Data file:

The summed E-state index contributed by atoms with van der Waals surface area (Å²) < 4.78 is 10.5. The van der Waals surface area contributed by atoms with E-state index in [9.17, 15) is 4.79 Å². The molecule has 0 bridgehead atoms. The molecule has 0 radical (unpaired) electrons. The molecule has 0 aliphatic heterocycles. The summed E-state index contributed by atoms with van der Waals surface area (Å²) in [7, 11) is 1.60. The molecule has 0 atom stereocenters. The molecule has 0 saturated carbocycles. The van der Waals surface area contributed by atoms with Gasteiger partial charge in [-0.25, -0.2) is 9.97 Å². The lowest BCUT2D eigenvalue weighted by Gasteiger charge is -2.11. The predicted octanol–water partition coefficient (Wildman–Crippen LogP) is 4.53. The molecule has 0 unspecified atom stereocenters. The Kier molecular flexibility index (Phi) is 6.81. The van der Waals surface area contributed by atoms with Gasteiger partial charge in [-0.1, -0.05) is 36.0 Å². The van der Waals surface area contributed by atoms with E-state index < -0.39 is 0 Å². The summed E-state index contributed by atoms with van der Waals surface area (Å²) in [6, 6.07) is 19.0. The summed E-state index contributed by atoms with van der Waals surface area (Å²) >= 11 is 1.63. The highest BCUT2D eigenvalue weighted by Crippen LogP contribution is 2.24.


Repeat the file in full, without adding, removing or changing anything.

The summed E-state index contributed by atoms with van der Waals surface area (Å²) < 4.78 is 10.5. The van der Waals surface area contributed by atoms with E-state index in [9.17, 15) is 4.79 Å². The molecule has 0 bridgehead atoms. The molecule has 0 radical (unpaired) electrons. The molecule has 0 aliphatic heterocycles. The summed E-state index contributed by atoms with van der Waals surface area (Å²) in [7, 11) is 1.60. The molecule has 0 atom stereocenters. The molecule has 0 saturated carbocycles. The van der Waals surface area contributed by atoms with Gasteiger partial charge in [-0.25, -0.2) is 9.97 Å². The lowest BCUT2D eigenvalue weighted by Gasteiger charge is -2.11. The predicted octanol–water partition coefficient (Wildman–Crippen LogP) is 4.53. The molecule has 0 unspecified atom stereocenters. The Kier molecular flexibility index (Phi) is 6.81. The van der Waals surface area contributed by atoms with Gasteiger partial charge in [-0.1, -0.05) is 36.0 Å². The van der Waals surface area contributed by atoms with E-state index < -0.39 is 0 Å². The summed E-state index contributed by atoms with van der Waals surface area (Å²) in [6, 6.07) is 19.0. The summed E-state index contributed by atoms with van der Waals surface area (Å²) >= 11 is 1.63. The highest BCUT2D eigenvalue weighted by Crippen LogP contribution is 2.24.